Pulmonic Valve Disease: Review of Pathology and Current Treatment Options.
PURPOSE OF REVIEW: Our review is intended to provide readers with an overview of disease processes involving the pulmonic valve, highlighting recent outcome studies and guideline-based recommendations; with focus on the two most common interventions for treating pulmonic valve disease, balloon pulmonary valvuloplasty and pulmonic valve replacement. RECENT FINDINGS: The main long-term sequelae of balloon pulmonary valvuloplasty, the gold standard treatment for pulmonic stenosis, remain pulmonic regurgitation and valvular restenosis. The balloon:annulus ratio is a major contributor to both, with high ratios resulting in greater degrees of regurgitation, and small ratios increasing risk for restenosis. Recent studies suggest that a ratio of approximately 1.2 may provide the most optimal results. Pulmonic valve replacement is currently the procedure of choice for patients with severe pulmonic regurgitation and hemodynamic sequelae or symptoms, yet it remains uncertain how it impacts long-term survival. Transcatheter pulmonic valve replacement is a rapidly evolving field and recent outcome studies suggest short and mid-term results at least equivalent to surgery. The Melody valve® was FDA approved for failing pulmonary surgical conduits in 2010 and for failing bioprosthetic surgical pulmonic valves in 2017 and has been extensively studied, whereas the Sapien XT valve®, offering larger diameters, was approved for failing pulmonary conduits in 2016 and has been less extensively studied. Patients with pulmonic valve disease deserve lifelong surveillance for complications. Transcatheter pulmonic valve replacement is a novel and attractive therapeutic option, but is currently only FDA approved for patients with failing pulmonary conduits or dysfunctional surgical bioprosthetic valves. New advances will undoubtedly increase the utilization of this rapidly expanding technology.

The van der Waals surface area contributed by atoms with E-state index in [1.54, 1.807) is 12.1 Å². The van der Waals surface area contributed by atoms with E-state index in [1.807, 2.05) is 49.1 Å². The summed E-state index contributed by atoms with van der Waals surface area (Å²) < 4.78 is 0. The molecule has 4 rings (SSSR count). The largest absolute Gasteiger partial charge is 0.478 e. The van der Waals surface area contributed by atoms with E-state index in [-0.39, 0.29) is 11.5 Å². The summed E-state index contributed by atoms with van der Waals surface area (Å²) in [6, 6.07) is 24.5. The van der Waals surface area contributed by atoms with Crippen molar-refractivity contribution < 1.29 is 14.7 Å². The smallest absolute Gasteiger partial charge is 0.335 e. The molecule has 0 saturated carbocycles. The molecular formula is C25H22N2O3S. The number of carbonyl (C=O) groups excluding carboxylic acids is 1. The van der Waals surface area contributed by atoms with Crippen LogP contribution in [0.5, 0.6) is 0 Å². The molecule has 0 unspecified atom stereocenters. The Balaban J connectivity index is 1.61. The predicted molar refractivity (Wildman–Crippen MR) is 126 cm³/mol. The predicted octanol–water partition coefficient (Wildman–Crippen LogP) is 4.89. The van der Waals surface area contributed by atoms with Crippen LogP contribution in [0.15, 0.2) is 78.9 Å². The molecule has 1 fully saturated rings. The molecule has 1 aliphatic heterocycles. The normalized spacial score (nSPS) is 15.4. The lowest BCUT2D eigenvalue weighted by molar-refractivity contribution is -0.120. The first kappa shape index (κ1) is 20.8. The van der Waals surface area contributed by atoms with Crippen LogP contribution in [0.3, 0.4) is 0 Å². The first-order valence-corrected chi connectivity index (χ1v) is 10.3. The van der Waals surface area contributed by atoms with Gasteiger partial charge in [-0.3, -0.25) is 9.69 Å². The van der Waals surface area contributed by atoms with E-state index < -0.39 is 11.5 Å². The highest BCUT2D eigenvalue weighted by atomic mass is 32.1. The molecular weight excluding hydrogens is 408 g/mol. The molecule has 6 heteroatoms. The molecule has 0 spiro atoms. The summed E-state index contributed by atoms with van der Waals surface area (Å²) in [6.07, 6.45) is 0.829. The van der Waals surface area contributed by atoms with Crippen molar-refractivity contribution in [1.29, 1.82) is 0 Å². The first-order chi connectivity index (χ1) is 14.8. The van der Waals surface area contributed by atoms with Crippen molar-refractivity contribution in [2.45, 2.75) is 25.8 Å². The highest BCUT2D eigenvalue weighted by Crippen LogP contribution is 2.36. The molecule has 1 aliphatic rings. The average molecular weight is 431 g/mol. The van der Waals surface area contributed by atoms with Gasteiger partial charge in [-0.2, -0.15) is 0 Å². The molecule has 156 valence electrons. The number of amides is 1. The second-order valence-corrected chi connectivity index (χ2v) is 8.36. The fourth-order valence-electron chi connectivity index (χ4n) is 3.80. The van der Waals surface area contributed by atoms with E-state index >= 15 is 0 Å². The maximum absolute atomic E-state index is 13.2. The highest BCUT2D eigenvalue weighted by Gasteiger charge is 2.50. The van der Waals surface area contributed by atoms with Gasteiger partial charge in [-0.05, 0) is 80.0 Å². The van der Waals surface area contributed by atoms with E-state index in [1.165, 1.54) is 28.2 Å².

Fathallah, M; Krasuski, RA
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